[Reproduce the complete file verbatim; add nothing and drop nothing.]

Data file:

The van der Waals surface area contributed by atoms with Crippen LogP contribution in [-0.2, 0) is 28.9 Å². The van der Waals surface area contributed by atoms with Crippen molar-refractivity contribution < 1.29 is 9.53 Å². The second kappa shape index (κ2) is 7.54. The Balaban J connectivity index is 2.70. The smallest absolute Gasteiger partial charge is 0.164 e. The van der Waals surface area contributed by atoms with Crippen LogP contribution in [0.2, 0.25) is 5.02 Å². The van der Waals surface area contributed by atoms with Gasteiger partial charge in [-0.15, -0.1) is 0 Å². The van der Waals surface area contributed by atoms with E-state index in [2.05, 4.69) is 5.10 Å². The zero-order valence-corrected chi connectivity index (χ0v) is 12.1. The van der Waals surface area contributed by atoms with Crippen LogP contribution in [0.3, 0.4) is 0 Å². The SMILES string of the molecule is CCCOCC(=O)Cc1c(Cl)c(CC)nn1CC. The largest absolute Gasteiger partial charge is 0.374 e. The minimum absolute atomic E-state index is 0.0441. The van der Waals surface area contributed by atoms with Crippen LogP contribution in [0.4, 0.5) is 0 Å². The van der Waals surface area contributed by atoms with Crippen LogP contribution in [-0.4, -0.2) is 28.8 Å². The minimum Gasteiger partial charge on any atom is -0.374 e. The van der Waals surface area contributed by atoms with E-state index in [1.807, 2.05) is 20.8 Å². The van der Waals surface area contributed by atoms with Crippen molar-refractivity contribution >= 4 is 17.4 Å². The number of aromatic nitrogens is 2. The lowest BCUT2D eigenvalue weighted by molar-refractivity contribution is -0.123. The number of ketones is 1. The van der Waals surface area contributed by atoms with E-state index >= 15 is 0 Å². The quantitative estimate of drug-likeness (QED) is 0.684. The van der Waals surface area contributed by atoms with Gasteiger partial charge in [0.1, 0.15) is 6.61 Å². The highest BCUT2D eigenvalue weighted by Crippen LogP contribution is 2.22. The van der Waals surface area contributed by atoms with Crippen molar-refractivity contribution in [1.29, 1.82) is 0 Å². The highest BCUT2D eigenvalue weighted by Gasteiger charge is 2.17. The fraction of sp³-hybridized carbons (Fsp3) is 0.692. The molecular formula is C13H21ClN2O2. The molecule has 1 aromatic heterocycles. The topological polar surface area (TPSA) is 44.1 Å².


The van der Waals surface area contributed by atoms with Crippen LogP contribution in [-0.2, 0) is 28.9 Å². The van der Waals surface area contributed by atoms with Crippen molar-refractivity contribution < 1.29 is 9.53 Å². The second kappa shape index (κ2) is 7.54. The Balaban J connectivity index is 2.70. The smallest absolute Gasteiger partial charge is 0.164 e. The van der Waals surface area contributed by atoms with Crippen LogP contribution in [0.2, 0.25) is 5.02 Å². The van der Waals surface area contributed by atoms with Gasteiger partial charge in [-0.15, -0.1) is 0 Å². The van der Waals surface area contributed by atoms with E-state index in [2.05, 4.69) is 5.10 Å². The zero-order valence-corrected chi connectivity index (χ0v) is 12.1. The van der Waals surface area contributed by atoms with Crippen LogP contribution in [0.3, 0.4) is 0 Å². The SMILES string of the molecule is CCCOCC(=O)Cc1c(Cl)c(CC)nn1CC. The largest absolute Gasteiger partial charge is 0.374 e. The minimum absolute atomic E-state index is 0.0441. The van der Waals surface area contributed by atoms with Crippen LogP contribution in [0.4, 0.5) is 0 Å². The van der Waals surface area contributed by atoms with Crippen LogP contribution in [-0.4, -0.2) is 28.8 Å². The minimum Gasteiger partial charge on any atom is -0.374 e. The van der Waals surface area contributed by atoms with E-state index in [1.807, 2.05) is 20.8 Å². The van der Waals surface area contributed by atoms with Crippen molar-refractivity contribution >= 4 is 17.4 Å². The number of aromatic nitrogens is 2. The lowest BCUT2D eigenvalue weighted by molar-refractivity contribution is -0.123. The number of ketones is 1. The van der Waals surface area contributed by atoms with E-state index >= 15 is 0 Å². The quantitative estimate of drug-likeness (QED) is 0.684. The van der Waals surface area contributed by atoms with Gasteiger partial charge in [0.1, 0.15) is 6.61 Å². The highest BCUT2D eigenvalue weighted by Crippen LogP contribution is 2.22. The van der Waals surface area contributed by atoms with Crippen molar-refractivity contribution in [1.29, 1.82) is 0 Å². The highest BCUT2D eigenvalue weighted by Gasteiger charge is 2.17. The fraction of sp³-hybridized carbons (Fsp3) is 0.692. The molecular formula is C13H21ClN2O2. The molecule has 1 aromatic heterocycles. The topological polar surface area (TPSA) is 44.1 Å².